Question: Hi, I haul gas for a major trucking company in Michigan. We have several 6-axle trailers with compartment sizes 4000/2000/1400/2000/4000 and 4700/1150/1750/2900/2900. It seems when I ask what the lift axle pressure should be set at; everyone gives me an unsure answer, like they’re guessing. Can you provide the correct psi for the front / rear lifts. Also, when we do split loads does the front lift axle have to be used if say, comp 1 2 3 are only used? Thank you. Ryan
Answer: To ensure proper weight distribution and axle load limits, lift axle ride bag pressures should be set by placing the loaded trailer on a scale and dialing in the ride bag pressure to the legal axle weight limit. The loaded trailer will need to be scaled axle by axle to arrive at an accurate per axle trailer weight. Using a calibrated scale the user can correlate the ride back pressure to the gauge pressure. It is incumbent upon the user to ensure he/she is in compliance with all state and federal regulations.
Question: I am new to the tanker field and would like to know the pros and cons of using 406 versus and 407 tankers. We are setting up to haul non blended Bio-Diesel (B99). Will both work and if so which is preferred and why?
Answer: Thanks for your question. You will want a 407 tanker with insulation and possibly in transit heating capability depending on the length of your haul and outside air temperature. This is to prevent the Bio-Diesel from solidifying
Question: I have a bulk liquid trailer that is stamped Capacity 5400 FPU. Can you tell me what the gallon capacity for this would be? Thanks Henry
Answer: Sure, this was a milk tank (usually stainless steel). The 5400 was for 5,400 gallons (probably a two compartment trailer), and the FPU stands for “farm pick up”. These tanks were / are used to collect the milk at the farms and take it to the dairy for processing. They also usually have a two or a three section stainless steel cabinet at the rear of the trailer that houses the valves and piping, the stainless steel sanitary pump and motor, and a “sample chest”.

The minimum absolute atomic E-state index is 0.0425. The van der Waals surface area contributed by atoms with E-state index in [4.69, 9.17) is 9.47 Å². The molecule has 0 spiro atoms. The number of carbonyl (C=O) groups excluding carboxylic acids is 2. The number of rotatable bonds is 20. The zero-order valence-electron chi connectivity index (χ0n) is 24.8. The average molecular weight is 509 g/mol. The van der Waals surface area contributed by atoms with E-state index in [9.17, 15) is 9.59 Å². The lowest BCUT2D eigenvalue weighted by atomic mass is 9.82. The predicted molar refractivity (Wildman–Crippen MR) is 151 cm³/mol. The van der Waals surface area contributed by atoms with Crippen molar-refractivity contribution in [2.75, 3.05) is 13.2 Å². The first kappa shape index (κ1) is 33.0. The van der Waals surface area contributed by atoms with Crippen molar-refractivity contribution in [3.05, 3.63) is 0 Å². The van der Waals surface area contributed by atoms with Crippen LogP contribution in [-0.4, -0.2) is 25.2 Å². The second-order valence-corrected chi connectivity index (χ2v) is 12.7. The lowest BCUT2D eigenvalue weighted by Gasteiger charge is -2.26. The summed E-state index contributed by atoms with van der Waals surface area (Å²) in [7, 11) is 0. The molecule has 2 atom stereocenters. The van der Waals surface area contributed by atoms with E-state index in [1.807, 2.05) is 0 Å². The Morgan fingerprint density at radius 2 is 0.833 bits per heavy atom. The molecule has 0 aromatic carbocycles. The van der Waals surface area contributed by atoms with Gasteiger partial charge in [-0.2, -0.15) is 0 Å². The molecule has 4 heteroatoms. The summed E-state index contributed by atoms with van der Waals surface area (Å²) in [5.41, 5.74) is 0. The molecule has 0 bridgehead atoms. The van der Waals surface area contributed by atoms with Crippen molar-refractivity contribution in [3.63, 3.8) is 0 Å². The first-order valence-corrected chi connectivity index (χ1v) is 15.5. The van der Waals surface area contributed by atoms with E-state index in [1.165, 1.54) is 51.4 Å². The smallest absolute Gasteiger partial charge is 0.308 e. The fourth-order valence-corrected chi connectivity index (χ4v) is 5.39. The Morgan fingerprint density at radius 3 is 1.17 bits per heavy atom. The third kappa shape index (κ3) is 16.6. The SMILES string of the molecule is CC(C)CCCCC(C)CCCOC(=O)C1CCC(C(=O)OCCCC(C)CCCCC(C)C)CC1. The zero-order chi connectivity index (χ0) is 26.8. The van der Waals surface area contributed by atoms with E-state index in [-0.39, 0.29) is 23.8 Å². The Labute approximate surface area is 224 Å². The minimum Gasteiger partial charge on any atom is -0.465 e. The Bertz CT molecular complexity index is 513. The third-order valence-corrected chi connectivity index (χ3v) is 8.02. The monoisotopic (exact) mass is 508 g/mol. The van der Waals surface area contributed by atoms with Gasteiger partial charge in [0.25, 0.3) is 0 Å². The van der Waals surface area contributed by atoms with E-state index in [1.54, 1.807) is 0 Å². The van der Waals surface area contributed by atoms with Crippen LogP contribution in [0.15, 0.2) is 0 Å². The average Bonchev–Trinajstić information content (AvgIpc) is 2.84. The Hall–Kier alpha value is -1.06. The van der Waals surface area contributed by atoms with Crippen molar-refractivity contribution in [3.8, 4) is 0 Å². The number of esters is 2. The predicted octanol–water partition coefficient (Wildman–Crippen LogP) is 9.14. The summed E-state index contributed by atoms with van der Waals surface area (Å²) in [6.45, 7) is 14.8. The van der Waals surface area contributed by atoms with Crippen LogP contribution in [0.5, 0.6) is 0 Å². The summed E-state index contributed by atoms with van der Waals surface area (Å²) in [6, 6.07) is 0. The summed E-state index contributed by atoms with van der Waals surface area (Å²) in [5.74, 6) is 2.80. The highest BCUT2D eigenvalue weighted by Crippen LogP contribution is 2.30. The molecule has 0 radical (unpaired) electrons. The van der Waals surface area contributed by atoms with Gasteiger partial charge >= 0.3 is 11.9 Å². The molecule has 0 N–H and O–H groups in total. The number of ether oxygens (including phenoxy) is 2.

Question: Would it be feasible and/or economical to convert a DOT 407 trailer to DOT 412 for hauling hydrochloric acid? Dirk
Answer: Thanks for the question Dirk! No, you cannot turn a 407 into a 412 certification. A 412 trailer has to be built to that certification; it must be built to ASME code and carry a U-Stamp on the plate. Unlike the 407, all material that goes into the 412 vessel must have papers certifying it meets the proper specifications. The trailer must also be rubber lined to handle hydrochloric acid. Even though some of these trailers are aluminum, the majority of them are made of steel.
Question: Does DOT allow the use of MC306/DOT406 tank trailers for transporting crude oil, and where can I find the proper requirements for crude hauling? Thanks! Ken
Answer: Yes, you can haul crude oil in 306-406 tanks as long as the vapor pressure does not exceed the design pressure of the trailer. Most crude trailers being built today in the U.S. and Canada are 407 Spec. Basically the same as other petroleum tankers, the requirements for a tanker hauling crude is based on flash point and vapor pressure. Some crude can be hauled in non DOT tanks but is usually not done due to the versatility needed to haul all crude product, ranging from heavy crude all the way to condensate. This is the reason why DOT 407 is usually used for crude.
Question: I heard that mild steel tanks are not allowed to carry gasoline for safety reasons. Instead, in order to carry gasoline, only aluminum tanks should be used. Is that true? Is there any standard that I can refer to? Marziyana
Answer: Gasoline is delivered globally in steel trailers. India, Latin America, Brazil and others are exclusive. It is compatible. Local laws might suggest different for you. The U.S. and the rest of North America (and Europe) shifted primarily for reasons of weight (among others).
Question: Our company has a Heil Trailer crude oil tanker hauling only “sweet” product, but we are entering a new service area. Should we be concerned about corrosion caused by hauling crude oil with a small amount of H2S (under 150 ppm) in an unlined tank? Eric
Answer: We strongly recommend lining any tank hauling crude, even sweet. If they acidize frac the well, you will get some acid when you pull loads of crude afterward. It will lie on the bottom of the tank and can start pitting rapidly. We have seen this happen on several occasions. H2S mixed with water can start a problem quickly.
Question: Hello, I am working in a company that require trailers for liquid sulfur (T=140°C) of 30 tons capacity. Can Heil Trailer supply this requirement? Best Regard – Ana
Answer: We build some sulfur trailers out of aluminum. We would need specs and other information. Please feel free to contact our Heil Trailer, Texas, facility for more information (817.430.1472 ).